I’m sure we have heard of bystander intervention before, whether it be in the news, from your favorite teacher, a colleague, etc. We use this term a lot when describing the ‘right thing to do’, but what exactly is it and why does it matter when talking about prevention? Let’s break it down…
What’s a bystander and what is intervention?
We describe a bystander as any one person (or multiple people) who sees or hears something happen before, during, or after it has actually occurred. For example, if a friend of yours went to a party this past weekend and told you a crazy story about what happened, you are now a bystander to that situation. The key to what makes a person a bystander is having any knowledge of something occurring. You can say that we are all bystanders to a lot of things every day, no matter our age, race, ability, economic status, etc.
Intervention is asking yourself the question, “Do I step in or not?” Although at first glance this seems like a pretty simple question, there are a lot of decisions, challenges, and perhaps even barriers that follow:
· If you step in, why did you step in? Is it because you know the person being harmed? Would you have made the same decision if it was a stranger?
· What method did you decide to use to step in? Is it safe for you? Is it safe for everyone else involved?
· If you don’t decide to step in, why? Does this cause more harm than good?
· Who is responsible for stepping in if you don’t? Why?
These are only a few of the questions that might pop up in our decision-making without us even noticing. Intervention is a challenging task that takes a lot of conscious and subconscious effort. If you decide to intervene safely for the sake of others or witness another person doing so, take time to celebrate and acknowledge that effort since it’s not always easy.
So, what does it mean to have both terms combined to create bystander intervention?
Bystander intervention is when you take both meanings and apply them to each other: it is when someone hears or sees something happen (before, during, or after the event) and decides to step in no matter how small the action. This could be:
· overhearing a racial slur and switching the conversation to distract the person who’s using harmful language
· sternly telling a friend to not pressure another person into doing something they don’t want to when they begin talking about it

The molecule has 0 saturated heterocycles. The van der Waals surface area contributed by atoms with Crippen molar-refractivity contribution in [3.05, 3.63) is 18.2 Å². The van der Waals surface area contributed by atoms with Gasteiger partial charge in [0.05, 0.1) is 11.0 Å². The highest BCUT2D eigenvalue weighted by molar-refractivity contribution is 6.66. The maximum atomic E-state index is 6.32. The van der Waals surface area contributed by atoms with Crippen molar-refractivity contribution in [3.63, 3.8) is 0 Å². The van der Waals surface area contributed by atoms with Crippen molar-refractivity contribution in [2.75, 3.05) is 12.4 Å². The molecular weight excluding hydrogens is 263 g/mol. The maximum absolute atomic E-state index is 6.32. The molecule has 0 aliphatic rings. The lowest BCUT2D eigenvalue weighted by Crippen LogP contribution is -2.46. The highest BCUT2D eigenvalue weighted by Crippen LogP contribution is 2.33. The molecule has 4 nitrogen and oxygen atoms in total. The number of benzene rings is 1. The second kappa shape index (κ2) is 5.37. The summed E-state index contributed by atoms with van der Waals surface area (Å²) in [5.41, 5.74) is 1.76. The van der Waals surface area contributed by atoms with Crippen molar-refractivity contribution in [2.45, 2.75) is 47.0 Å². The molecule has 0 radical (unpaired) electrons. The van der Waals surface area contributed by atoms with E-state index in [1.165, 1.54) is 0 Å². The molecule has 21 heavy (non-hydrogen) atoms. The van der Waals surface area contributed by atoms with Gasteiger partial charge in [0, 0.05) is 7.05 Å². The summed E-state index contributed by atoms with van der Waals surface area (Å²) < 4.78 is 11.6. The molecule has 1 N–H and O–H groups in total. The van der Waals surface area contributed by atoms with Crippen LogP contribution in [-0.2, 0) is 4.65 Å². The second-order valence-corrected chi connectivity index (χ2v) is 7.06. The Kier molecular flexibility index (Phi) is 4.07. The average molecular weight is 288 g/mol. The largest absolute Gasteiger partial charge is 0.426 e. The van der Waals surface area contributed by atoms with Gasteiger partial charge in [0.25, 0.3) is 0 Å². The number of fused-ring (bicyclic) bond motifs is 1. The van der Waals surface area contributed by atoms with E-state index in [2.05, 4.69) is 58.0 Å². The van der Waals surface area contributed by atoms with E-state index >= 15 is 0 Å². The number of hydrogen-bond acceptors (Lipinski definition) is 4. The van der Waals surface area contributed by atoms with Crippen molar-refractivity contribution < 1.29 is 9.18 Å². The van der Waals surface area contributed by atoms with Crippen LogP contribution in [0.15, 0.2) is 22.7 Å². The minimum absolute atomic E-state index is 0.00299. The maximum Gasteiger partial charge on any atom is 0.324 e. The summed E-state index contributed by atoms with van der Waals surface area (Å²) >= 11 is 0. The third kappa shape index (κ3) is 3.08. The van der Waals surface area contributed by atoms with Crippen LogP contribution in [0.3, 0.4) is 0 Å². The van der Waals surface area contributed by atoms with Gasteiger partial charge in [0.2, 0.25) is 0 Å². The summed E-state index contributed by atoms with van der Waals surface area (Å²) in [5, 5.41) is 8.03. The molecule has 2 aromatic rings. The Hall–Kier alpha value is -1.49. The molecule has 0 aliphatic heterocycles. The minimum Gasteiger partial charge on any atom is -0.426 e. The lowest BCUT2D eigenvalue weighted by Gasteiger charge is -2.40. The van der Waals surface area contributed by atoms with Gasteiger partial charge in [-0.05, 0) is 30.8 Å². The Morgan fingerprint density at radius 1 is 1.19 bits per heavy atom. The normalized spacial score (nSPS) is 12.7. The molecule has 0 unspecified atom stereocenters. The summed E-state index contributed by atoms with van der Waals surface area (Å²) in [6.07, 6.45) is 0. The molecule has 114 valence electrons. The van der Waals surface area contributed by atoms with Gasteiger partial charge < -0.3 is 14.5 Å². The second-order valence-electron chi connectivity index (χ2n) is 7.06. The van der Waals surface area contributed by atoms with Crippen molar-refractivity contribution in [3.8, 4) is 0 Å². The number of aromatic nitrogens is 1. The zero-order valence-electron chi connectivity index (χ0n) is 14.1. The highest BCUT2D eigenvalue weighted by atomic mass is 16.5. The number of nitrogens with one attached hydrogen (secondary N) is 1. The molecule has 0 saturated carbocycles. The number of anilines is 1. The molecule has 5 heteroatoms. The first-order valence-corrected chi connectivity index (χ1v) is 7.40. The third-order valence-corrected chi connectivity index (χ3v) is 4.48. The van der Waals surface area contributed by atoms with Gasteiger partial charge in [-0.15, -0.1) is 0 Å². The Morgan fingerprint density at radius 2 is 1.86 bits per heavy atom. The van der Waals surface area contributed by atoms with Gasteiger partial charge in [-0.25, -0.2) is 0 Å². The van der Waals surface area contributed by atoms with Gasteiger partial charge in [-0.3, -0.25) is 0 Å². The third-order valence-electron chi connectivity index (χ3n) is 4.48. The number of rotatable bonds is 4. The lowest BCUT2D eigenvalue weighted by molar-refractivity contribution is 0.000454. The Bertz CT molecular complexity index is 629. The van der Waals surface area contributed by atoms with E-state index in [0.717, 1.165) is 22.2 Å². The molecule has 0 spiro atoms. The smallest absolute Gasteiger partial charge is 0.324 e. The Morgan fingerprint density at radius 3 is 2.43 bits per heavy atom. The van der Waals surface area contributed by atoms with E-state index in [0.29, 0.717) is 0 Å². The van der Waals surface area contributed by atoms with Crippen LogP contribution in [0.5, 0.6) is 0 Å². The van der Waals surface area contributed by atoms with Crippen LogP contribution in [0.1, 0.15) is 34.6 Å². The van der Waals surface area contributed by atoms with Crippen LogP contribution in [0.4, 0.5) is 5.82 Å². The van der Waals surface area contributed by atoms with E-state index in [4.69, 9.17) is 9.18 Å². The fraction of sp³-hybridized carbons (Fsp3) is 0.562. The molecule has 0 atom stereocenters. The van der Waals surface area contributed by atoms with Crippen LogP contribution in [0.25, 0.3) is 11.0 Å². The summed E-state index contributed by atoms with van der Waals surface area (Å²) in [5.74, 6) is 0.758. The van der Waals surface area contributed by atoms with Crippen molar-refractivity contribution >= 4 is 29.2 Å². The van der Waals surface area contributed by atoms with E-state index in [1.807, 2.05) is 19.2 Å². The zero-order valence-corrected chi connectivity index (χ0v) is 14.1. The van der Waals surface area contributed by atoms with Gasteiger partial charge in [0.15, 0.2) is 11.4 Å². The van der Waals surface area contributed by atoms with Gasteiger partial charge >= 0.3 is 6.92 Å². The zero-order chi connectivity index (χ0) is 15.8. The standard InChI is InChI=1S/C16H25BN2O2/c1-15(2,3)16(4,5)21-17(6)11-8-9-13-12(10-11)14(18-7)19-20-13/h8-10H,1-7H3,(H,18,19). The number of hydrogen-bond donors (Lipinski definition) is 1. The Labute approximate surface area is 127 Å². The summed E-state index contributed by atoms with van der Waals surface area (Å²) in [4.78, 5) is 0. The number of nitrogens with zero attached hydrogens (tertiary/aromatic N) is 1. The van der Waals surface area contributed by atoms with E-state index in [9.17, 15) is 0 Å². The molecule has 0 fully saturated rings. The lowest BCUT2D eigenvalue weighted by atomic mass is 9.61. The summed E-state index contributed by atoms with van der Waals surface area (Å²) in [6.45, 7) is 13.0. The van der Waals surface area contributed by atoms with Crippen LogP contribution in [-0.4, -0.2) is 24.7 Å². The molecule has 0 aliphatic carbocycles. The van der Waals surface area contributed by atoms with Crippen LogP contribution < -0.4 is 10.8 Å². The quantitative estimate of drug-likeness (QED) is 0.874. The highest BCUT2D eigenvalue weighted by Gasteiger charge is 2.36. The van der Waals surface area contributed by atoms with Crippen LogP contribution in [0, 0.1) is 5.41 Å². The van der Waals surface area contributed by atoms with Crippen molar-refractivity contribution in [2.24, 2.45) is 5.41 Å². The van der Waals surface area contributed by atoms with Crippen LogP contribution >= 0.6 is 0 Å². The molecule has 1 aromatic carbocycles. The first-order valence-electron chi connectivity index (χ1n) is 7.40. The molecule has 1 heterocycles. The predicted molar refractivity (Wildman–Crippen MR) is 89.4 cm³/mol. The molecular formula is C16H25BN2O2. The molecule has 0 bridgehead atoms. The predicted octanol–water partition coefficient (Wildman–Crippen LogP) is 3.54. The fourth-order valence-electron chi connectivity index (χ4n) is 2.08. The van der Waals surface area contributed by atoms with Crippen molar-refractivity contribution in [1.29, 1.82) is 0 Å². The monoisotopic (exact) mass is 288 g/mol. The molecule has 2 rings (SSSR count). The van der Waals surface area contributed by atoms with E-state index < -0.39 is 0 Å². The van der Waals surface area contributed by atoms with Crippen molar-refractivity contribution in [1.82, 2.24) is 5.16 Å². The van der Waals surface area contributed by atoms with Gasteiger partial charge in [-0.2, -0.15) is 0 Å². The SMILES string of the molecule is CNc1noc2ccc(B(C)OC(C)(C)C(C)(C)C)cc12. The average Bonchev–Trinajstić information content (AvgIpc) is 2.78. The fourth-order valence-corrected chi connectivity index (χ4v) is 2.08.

· discreetly giving a stranger a resource card or hotline number when you notice their partner being aggressive towards them in a public area
Bystander intervention isn’t about wearing a cape or being a hero, and it’s not about ignoring the fact that your safety is of concern, too.
It’s about doing the best we can as individuals and as a community to consistently step in to ensure that everyone is safe.
Again, it doesn’t have to be a huge act. Something as small as having a hotline number in your email signature or asking someone if they are okay after experiencing something overwhelming to them are all ways we can intervene without knowing someone’s full story.
It’s about having compassion and empathy for others and realizing that no one deserves to experience violence or harm.
Okay, sure, but how does this relate to sexual violence prevention?
Bystander intervention can be used as a community-level prevention strategy by making it normal to stop acts of harm or abuse before they happen. If we as a community can become consistent and active in stepping in when we hear or see something harmful, it can show others that we do not tolerate certain behaviors and that others’ safety is a priority. We allow ourselves to hold each other accountable and responsible for the harm being done because we have the power and ability to do something about it.
This doesn’t mean we are to blame for the harm, rather we have the opportunity to help better the situation.
We can also show those who may be survivors that their abuse and experience will be taken seriously. We can intervene if someone makes a joke about abuse or showing that we care about what resources are available at our workplace. It’s important to remember that social change is long-term and hard work that needs the small steps to happen in order to make the bigger picture appear. Let’s work together to end violence by practicing bystander intervention today, tomorrow, and every day.